Emotions and Academic Writing -->

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Emotions and Academic Writing

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At the Walden Writing Center, one of the primary issues that we focus on when reviewing student work is tone.  In academic writing in APA style, there is an expectation that the tone will be objective, free of emotional statements and evaluations that could indicate bias.

I often find myself thinking about this expectation, as I believe that it presents a particular challenge in the work students do at Walden. I would argue that the strength that sets Walden students apart as a group is the genuine and deep connection they have with their research. In order to realize the university’s social change mission, students often conduct studies on topics and settings very close to them, addressing problems with which they have experience. These are problems that affect them in their personal and professional lives. As a result, they have an intimate understanding of the search for solutions.

The passion that students bring to such work is part of what makes it valuable and meaningful. As a reader, when I can sense a student’s investment in his or her topic, the writing feels more alive to me, and I am more inclined to join the student in caring about the search for an answer to the research problem.

However, when their writing is too directly emotional, students risk losing their academic credibility. An over-reliance on emotional statements can indicate an under-reliance on analysis and research.

Scholarly writers must balance passion and objectivity

When I am reviewing dissertations and doctoral studies, I suggest revisions when I see statements like this (fictional and slightly exaggerated) example:

Countless teachers lament that the implementation of standards-based accountability measures has led to a horrifying crisis of epic proportions that has caused many children to suffer.

This sentence, with its broad claims and passionate language (lament, horrifying crisis, epic, suffer), comes across as an unsupported statement of the writer’s opinion. It might be appropriate for an editorial or speech, but it is out of place in an academic study. How can the writer convey some of the same ideas while retaining credibility?

As noted above, one problem with this sentence is that the words the writer has selected are too emotional. Keeping in mind that direct quotes (and non-peer-reviewed sources) should be used sparingly, the writer might try letting an expert express this sentiment, in something like the following:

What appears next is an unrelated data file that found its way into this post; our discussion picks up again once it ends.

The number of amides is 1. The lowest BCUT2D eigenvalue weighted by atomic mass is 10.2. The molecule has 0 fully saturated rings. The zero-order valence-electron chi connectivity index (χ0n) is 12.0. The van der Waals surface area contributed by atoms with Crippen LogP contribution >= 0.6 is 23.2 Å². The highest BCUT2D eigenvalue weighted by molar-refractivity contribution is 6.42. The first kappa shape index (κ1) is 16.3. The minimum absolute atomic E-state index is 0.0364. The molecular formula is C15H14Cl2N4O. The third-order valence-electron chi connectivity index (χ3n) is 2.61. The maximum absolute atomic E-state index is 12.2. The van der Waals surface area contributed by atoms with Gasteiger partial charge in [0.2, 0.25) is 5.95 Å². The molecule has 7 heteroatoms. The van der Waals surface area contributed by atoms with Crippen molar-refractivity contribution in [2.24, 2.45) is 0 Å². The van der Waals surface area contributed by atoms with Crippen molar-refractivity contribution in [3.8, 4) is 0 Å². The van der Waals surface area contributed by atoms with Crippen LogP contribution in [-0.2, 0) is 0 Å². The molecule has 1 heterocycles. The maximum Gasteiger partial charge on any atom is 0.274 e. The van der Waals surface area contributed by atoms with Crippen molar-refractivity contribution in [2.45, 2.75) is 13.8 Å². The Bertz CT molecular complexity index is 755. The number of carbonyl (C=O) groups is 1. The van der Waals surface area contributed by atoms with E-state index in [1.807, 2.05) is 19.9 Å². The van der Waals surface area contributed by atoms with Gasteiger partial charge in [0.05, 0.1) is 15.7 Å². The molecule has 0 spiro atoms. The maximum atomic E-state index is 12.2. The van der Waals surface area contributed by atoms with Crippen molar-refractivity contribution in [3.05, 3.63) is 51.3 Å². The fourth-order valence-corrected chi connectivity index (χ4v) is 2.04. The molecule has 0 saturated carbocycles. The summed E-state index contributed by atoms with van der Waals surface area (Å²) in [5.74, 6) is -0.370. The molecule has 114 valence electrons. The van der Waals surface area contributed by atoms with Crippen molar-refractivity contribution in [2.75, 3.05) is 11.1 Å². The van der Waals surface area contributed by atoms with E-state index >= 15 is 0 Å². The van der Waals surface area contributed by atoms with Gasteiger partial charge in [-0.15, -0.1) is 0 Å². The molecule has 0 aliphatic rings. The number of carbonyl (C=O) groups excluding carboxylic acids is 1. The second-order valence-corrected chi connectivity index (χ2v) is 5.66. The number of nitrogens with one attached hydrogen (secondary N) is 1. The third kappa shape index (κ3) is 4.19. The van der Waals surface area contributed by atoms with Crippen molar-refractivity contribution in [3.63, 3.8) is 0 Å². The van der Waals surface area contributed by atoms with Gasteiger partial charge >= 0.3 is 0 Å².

In a 2010 editorial in The New York Times, [Name] wrote, “The No Child Left Behind legislation has had disastrous and unintended consequences for our educational system” (p. xx).

Ideally, the writer would then go on to present the range of opinions on the issue in the course of making his or her argument. The writer’s own language throughout this discussion should remain objective.

Another strategy is to support the claims with evidence. In my example above, the phrase countless teachers lament is both too broad and too emotional. How many teachers does countless refer to, and how does the writer know this claim to be true? Furthermore, what does it mean in this context for children to “suffer”?

Whenever possible, students should limit the scope of their claims to what they can defend with specific evidence from the literature. Perhaps a survey of educators has shown that many teachers hold the view the writer is seeking to express. In that case, the writer might try something like this:

In a 2009 national survey conducted by [X Organization], 72% of elementary school teachers indicated that standards-based accountability measures had not improved achievement in their classrooms (Author, 2010).

Through the use of supportive evidence and an objective voice, the writer can convey the extent of the problem without resorting to sweeping claims or emotional rhetoric. When this is done effectively, the work becomes more persuasive and gains greater impact, ultimately furthering Walden’s goal of promoting social change.

Carey Little Brown 
In her role as a dissertation editor, Carey Little Brown "focuses on helping students master APA style, avoid common grammatical errors, and use concise language to develop compelling written work."

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